“To have the capacity to dispose of a body … to not pack a suitcase of clothing to look like she left, it’s quite extraordinary, it’s against his interests.

“He had much opportunity later to create a scenario consistent with his innocence that she walked out the door.”

JC on the day she and Chris Dawson left for Queensland to start a new life. Mr Dawson’s car can be seen in the background. Supplied.
Camera IconJC on the day she and Chris Dawson left for Queensland to start a new life. Mr Dawson’s car can be seen in the background. Supplied. Credit: Supplied

Ms David argued that it was not known what happened to Ms Dawson after January 9, 1982.

She said Ms Dawson could have started a new life somewhere else, arguing she could be living in “the outback”.

“At some point in time, she potentially created a new life, she has subsequently passed away, met with misadventure by some other way or even the deeply unpleasant possibility of her having taken her life at some point,” Ms David said.

She raised the example of former prime minister Harold Holt, who disappeared while swimming in rough seas in 1967.

“It’s entirely unknown, Harold Holt went missing, nobody knows where he went,” Ms David said.

undated copypic of Chris Dawson with his future wife / girlfriend Lynnette (Lynette) Joy (nee Simms ??) - Lynnette went missing in 1982 she was 34 - an inquest pointed to Chris as a murder suspect. crime qld profile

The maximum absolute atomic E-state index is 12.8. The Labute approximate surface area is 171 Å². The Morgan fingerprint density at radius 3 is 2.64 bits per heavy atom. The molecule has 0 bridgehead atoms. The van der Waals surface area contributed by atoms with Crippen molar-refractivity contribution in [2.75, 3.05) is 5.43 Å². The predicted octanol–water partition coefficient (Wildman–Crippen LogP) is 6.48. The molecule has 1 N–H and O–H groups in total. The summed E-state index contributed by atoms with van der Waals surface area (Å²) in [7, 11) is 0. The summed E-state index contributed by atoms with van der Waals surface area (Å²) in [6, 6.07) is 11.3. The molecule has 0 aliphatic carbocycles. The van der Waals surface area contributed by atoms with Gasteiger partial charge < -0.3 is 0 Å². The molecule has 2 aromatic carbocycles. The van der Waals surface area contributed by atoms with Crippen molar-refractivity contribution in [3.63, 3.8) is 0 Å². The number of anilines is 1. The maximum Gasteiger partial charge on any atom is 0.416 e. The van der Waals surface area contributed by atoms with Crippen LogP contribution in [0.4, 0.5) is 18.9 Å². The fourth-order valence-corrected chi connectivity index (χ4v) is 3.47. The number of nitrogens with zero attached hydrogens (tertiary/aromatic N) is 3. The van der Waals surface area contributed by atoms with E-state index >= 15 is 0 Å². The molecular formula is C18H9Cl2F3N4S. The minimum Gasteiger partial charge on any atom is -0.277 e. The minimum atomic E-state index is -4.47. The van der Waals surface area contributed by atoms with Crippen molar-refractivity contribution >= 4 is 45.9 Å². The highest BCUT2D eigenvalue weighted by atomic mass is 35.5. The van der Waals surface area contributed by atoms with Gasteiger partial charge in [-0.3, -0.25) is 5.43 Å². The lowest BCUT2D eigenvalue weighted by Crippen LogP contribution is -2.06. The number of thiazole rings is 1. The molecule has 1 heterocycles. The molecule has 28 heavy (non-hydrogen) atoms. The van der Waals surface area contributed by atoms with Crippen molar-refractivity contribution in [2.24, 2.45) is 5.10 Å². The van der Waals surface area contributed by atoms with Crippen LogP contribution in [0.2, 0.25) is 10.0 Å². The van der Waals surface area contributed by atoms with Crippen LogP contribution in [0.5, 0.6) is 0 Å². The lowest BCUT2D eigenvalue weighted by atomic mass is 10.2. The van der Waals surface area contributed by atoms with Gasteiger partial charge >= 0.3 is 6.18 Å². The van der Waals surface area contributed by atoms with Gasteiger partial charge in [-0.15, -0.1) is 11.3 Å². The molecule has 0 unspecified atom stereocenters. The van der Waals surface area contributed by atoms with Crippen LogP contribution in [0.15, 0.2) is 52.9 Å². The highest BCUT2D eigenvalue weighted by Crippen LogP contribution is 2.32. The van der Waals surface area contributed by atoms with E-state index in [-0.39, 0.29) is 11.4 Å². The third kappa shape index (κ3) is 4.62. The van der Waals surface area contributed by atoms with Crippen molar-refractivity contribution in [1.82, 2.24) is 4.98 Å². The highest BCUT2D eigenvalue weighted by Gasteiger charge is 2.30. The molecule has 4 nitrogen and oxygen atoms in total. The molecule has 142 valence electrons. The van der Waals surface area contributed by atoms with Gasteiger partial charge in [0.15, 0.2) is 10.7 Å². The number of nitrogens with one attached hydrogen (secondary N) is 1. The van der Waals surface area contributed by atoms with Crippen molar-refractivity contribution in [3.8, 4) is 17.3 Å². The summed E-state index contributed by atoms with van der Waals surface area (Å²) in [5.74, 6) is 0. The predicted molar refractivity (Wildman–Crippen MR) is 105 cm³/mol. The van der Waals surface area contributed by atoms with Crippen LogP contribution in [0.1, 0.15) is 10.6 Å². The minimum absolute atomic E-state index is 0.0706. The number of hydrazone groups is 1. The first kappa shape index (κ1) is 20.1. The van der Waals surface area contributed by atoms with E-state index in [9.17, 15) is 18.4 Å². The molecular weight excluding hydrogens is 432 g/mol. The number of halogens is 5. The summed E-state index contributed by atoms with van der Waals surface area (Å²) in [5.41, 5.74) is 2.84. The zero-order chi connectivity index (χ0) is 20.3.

Camera IconLynette Dawson, who was last seen in January 1982, and Chris Dawson. Supplied. Credit: News Corp Australia

Police who investigated the reopened case into Ms Dawson’s disappearance in the 1990s and 2000s told the court that they had conducted “proof of life” checks to determine if there was any trace of her still being alive.

Former detective Damian Loone told the court that a member of the NSW Police missing persons unit checked bank records in several states, births, deaths and marriage registries, the immigration department and tax records.

However, Ms David said they were not exhaustive and did not exclude the possibility that Ms Dawson had assumed another name.

She argued that searches were only done for anyone with her name and date of birth and she could have changed her identity.

Ms David also said some searches were done using an incorrect date of birth.

“The defence’s position in relation to the signs of life is that they can support, to some limited extent, that there was no one with the name Lynette Dawson with that date of birth,” Ms David said.

“We do not accept that they support or prove she is not alive or was not alive after that time.”

The defence has relied on five claimed sightings of Ms Dawson after she went missing – the last of which was in mid-1984.

The Dawsons’ former neighbour Peter Breese told the court that he saw Ms Dawson working as a nurse at Rock Castle Private Hospital – now South Pacific Private Hospital – at Curl Curl following a nose operation.

But Justice Harrison questioned why, if Ms Dawson were trying to disappear, she would work at a hospital just 17km from Bayview and risk being seen by someone known to her.

The trial continues.